•  Quality Assurance (QA) by using  the running engine’s sound to more thoroughly detect manufacturing  problems and
  • Engine tracking through the manufacturing process, by automatically reading the frame number.

The current process was manual, labor intensive and error prone, and was not sufficient to keep up with the forecasted run rate. Customer needed a solution which improves their safety, manufacturing productivity and engine quality assurance.

2. Environment Challenges (Factory floor)

Customer’s manufacturing assembly/factory floor is compact and very noisy. There are multiple assembly lines and test stations in close proximity (10-12 feet) with engines constantly running. Each of the test stations has very limited space, and any changes to the assembly line are difficult and time consuming.  

The final test station, starts the newly manufactured automobile, sets the throttle, and a technician listens to the running engine. An experienced technician can usually hear a bad engine. 

To not impede the manufacturing run rate, a presumed bad automobile is pulled off the assembly line for further QA lab testing.   The technician needs to develop a keen ear to detect potential defects on the assembly line where several different types/models of engines with different fuel systems, exhausts etc.,  are assembled and tested. This experience is tough to gain and was not scalable.

3. Quality assurance and the manufacturing process

Unfortunately the technician listening to the engine’s sound could not catch all the bad engines.  In a total of about 2000 engines manufactured every day, post-manufacturing statistical analysis revealed that around 50 bad engines were slipping by the final inspection test.

Furthermore, to track each engine the manufacturer recorded the QR code. However, to eliminate confusion, the metal stamped 17 digit engine id number was preferred.Unfortunately, this id number was often in a poor location to read making it difficult for the technician.

4. mSense Sixth Sense Solution

Working with the manufacturer, mSense used its Sixth Sense product to train two purpose-built Deep Learning models to deploy on their factory floor:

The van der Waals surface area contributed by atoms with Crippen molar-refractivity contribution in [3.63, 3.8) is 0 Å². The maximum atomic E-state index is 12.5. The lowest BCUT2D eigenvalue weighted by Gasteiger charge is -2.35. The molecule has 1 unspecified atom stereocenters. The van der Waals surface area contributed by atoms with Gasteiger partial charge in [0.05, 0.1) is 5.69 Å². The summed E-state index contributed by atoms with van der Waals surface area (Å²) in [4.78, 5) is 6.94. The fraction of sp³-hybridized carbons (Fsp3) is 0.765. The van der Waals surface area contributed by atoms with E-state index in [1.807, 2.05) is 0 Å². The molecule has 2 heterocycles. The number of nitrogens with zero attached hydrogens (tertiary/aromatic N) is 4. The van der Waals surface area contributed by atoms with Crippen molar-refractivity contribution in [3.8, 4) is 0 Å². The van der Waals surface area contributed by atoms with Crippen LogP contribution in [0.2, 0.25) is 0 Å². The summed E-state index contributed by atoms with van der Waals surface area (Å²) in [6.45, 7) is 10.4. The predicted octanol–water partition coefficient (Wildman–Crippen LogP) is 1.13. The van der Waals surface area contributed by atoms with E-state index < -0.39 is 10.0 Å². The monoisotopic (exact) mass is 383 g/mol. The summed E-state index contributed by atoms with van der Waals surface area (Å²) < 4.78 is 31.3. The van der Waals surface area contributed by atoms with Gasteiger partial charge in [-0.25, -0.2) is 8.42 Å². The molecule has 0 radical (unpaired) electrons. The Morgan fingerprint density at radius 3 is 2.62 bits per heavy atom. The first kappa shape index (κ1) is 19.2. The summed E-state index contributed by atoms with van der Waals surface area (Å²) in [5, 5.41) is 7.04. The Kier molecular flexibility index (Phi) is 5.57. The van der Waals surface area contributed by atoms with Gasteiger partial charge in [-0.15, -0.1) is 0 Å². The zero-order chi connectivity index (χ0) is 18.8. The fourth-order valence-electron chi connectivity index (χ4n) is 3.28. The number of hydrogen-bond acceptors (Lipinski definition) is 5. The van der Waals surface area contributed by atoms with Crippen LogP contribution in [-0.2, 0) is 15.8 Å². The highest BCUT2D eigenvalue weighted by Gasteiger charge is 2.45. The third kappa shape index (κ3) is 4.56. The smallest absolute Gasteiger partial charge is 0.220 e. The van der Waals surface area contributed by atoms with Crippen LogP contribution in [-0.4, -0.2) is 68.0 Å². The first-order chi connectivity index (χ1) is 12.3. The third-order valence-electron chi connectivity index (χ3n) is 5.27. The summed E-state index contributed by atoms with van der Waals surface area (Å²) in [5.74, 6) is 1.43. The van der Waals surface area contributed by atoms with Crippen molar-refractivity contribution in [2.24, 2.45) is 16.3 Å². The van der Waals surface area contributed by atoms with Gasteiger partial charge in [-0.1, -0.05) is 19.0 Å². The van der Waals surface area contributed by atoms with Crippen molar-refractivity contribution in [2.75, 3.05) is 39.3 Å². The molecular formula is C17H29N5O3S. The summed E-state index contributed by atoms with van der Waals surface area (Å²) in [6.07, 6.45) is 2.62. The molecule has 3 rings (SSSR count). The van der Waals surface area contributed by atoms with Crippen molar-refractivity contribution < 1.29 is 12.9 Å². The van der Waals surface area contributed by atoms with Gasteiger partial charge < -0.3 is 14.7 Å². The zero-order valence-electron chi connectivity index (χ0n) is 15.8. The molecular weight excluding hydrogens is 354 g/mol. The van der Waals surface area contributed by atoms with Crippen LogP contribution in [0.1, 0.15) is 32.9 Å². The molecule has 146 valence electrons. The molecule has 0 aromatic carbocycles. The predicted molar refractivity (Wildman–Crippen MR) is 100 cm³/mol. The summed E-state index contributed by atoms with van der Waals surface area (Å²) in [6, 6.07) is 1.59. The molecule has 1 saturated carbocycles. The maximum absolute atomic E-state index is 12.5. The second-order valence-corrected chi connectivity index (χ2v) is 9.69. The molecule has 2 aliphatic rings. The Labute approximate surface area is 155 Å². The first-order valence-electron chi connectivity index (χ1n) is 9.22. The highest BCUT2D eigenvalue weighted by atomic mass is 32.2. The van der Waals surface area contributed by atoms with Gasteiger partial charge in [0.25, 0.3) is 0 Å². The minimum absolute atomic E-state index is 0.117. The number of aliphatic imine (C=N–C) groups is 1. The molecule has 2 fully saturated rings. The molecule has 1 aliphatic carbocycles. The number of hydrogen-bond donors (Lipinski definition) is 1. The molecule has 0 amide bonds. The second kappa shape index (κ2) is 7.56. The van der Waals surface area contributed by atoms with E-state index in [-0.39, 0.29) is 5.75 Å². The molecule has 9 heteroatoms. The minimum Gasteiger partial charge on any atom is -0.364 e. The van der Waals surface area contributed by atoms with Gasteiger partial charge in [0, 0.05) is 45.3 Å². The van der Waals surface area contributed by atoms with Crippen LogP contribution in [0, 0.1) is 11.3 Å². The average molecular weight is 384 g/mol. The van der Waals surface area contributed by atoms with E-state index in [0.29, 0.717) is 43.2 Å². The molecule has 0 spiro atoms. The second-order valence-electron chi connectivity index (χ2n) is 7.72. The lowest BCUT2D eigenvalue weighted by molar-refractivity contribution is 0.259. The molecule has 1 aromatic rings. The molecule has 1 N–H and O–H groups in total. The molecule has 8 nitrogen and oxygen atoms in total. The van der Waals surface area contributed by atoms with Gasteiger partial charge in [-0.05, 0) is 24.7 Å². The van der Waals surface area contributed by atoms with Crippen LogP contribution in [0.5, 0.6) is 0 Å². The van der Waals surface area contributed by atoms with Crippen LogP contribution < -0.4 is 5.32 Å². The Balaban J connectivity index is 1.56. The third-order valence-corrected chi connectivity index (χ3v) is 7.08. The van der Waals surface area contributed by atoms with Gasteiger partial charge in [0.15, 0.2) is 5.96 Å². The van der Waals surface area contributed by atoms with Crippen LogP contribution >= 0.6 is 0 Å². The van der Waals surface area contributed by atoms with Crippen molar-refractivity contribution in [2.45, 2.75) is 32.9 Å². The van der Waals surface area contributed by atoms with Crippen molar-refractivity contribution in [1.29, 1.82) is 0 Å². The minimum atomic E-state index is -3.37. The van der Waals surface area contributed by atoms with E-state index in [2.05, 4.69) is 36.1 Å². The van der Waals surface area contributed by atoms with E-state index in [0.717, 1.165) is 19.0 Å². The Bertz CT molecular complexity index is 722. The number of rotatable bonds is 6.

1. Acoustic classification inference model: To classify engine sounds with background noise and
  2. Character recognition inference model: To read an automobile’s Frame number in low light and varying backgrounds

Prototypes were developed within 3 months.

4a. A Sound Solution: 5X QA improvement

The Sixth Sense trained acoustic inference model improved QA by 5x detecting the bad engines that currently were missed.  A small footprint “non-invasive” hardware of 4 microphones for each final test station was able to quickly within seconds automatically detect the approximate 50 bad engines/day.

This level of accuracy was accomplished in spite of the background factory noise.   Now the technician while adjusting the throttle sees a green or red light for a good or defective engine. Furthermore in real time a QA dashboard as shown in figure 1 can be used to monitor manufacturing and spot trends before they become expensive problems.

Figure 1. mSense factory floor automatic acoustic inspection showing 62 good and 5 bad engine

Furthermore, mSense Sixth Sense inference models accommodate each of the type/style of engines simplifying QA across all engines.

Please see mSense demo video for more details.

4b. Frame number recognition: 6X performance

The customer for tracking purposes wanted to read the stamped frame number rather than just the barcode.  Numerous previous efforts to automatically capture the metal stamped engine id as shown in Figure 2, proved to be difficult because of the poor lighting, location and number of digits. 

Figure 2.  A portion of the metal stamped ID number image

mSense used a hand-held camera (similar to QR code reader) to capture the frame number’s image. Training a deep learning inference model, the image was translated to digits at a 99.0% confidence level: much better than the current manual technique. Furthermore to capture the frame number before took over 30 seconds while mSense’s solution took less than 5 seconds.

For the first time, the manufacturer had a safe and productive way of capturing this critical id number.